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Boomer Esiason
Boomer Esiason
Boomer Esaiason with the Cincinnati Bengals in 1988.
Personal Information
Jersey #(s)
#7
Born: April 17 1961 (1961-04-17) (age 58), in West Islip, New York
Died: , in
Career information
Year(s) 19841997
NFL Draft 1984 / Round: 2 / Pick: 38
NFL Supplemental Draft / Pick:
College Maryland
Professional teams
Career stats
Pass attempts/completions 5,205 att/2,969 comp
Passing yards/Completion Pct (%) 37,920 yards/57.0 %
TDs-INTs/QB Rating 247 TDs-184 INTs/81.1 RTG
Stats at NFL.com
Career highlights and awards

Norman Julius "Boomer" Esiason; born April 17, 1961) is a retired American football quarterback and current network color commentator. He played for the National Football League's Cincinnati Bengals, New York Jets, and Arizona Cardinals before working as an analyst for ABC and HBO. He is currently an analyst for CBS Sports primarily on The NFL Today, as well as morning co-host on New York radio station WFAN and Monday Night Football analyst for Westwood One.

BiographyEdit

Early lifeEdit

Esiason was born in West Islip, New York, and grew up in East Islip, New York, both on Long Island.[1] He attended Timber Point Elementary and East Islip High School, where he graduated in 1979. In high school he was a three-sport varsity player in football, basketball, and baseball.[2] Esiason got the "Boomer" nickname before he was born. His mother, reacting to his constant kicking in the womb, called him "Boomer," and he has kept the name since.[3]

Football careerEdit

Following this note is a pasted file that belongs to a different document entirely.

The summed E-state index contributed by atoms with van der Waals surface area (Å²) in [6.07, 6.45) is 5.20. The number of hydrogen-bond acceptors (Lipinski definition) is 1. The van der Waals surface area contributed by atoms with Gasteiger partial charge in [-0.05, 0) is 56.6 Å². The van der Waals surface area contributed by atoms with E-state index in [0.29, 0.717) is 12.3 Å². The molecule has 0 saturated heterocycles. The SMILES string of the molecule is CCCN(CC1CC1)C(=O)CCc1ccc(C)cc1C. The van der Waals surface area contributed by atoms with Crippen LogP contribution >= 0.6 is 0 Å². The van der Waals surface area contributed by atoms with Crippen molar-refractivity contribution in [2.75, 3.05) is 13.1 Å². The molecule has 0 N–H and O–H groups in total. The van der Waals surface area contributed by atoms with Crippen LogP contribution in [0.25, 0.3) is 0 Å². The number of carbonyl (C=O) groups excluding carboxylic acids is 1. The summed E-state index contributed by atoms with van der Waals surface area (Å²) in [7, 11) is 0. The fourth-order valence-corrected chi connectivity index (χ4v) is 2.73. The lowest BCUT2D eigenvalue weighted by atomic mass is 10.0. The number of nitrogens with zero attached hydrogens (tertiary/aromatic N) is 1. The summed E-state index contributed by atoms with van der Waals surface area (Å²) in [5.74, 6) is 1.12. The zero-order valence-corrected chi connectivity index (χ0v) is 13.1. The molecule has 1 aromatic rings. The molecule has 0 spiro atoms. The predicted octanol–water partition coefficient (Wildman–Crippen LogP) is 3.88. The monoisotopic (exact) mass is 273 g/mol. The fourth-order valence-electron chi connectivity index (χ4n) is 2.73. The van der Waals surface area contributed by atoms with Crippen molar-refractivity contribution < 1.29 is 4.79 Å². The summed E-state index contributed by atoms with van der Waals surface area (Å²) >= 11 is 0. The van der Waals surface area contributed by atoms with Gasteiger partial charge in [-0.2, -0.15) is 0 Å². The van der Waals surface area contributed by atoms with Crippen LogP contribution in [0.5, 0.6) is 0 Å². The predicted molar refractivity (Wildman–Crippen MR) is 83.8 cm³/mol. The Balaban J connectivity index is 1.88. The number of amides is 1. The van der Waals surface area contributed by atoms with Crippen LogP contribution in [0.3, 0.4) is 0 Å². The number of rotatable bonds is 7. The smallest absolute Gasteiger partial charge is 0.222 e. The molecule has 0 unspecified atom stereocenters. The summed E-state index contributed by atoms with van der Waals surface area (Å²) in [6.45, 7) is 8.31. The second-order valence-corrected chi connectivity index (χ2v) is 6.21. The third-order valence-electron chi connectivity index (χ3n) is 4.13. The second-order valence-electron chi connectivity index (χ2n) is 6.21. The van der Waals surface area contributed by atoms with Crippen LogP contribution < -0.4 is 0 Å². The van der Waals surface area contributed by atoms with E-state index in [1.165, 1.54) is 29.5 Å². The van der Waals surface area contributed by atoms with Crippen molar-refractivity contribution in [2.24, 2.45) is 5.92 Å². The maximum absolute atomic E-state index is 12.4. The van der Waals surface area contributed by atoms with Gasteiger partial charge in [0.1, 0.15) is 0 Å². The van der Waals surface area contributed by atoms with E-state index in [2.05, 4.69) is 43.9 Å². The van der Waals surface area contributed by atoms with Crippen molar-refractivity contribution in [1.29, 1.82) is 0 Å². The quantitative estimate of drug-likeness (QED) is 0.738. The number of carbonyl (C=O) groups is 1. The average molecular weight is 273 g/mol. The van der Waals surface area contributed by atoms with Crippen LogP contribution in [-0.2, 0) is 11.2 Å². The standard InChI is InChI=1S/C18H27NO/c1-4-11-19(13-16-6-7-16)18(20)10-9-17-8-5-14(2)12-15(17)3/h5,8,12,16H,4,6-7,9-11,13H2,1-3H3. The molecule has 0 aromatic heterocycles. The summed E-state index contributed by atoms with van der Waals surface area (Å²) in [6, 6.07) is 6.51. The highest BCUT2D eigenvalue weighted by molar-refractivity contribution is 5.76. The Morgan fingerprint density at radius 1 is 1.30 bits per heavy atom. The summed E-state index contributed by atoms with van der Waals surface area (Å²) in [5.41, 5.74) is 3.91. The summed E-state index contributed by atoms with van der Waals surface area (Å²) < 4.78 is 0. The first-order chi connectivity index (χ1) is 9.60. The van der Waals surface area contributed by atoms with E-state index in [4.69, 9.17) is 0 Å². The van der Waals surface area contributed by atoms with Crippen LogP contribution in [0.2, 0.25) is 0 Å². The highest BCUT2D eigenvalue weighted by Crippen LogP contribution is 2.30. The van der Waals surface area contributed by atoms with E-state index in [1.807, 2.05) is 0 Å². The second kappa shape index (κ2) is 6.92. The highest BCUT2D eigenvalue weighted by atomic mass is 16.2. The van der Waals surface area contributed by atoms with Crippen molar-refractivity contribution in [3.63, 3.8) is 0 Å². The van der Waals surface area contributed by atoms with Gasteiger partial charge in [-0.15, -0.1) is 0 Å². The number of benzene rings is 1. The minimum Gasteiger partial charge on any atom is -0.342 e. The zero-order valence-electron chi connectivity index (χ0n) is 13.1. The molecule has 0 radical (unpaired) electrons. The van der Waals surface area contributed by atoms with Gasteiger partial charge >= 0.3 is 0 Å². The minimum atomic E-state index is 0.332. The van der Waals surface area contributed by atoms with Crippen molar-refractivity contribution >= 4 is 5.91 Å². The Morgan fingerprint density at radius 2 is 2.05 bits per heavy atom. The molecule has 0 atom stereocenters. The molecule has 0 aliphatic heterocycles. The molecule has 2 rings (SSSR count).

University of MarylandEdit

Esiason played college football at the University of Maryland for head coaches Jerry Claiborne and Bobby Ross and offensive coordinator Ralph Friedgen. At Maryland, he set 17 school records. Esiason completed 461 of 850 passes (54.2 percent) for 6,259 yards and 42 touchdowns and was a two-time honorable mention All-American in 1982 and 1983. In his final home game he threw two third-quarter touchdown passes to lead a comeback victory over No. 3 North Carolina and seal the ACC title. Esiason graduated with a B.A. in 1984 and received the Distinguished Alumnus Award in 1999. He is today the best-known former Terrapin football players.

Cincinnati BengalsEdit

Following his final year at Maryland, Esiason was selected by the Cincinnati Bengals in the second round of the 1984 NFL Draft with the 38th overall pick, surprisingly low. ESPN draft analyst Mel Kiper was, in Esiason's words, "going ballistic" that he was still available in the latter stages of the first round. Two of his teammates on the Terrapins squad, guard Ron Solt and defensive end Pete Koch, were drafted in the first round by the Indianapolis Colts and the Bengals, respectively. No quarterbacks were drafted in the first round; Esiason was actually the first one selected. He was also drafted by the Washington Federals franchise of the now-defunct United States Football League.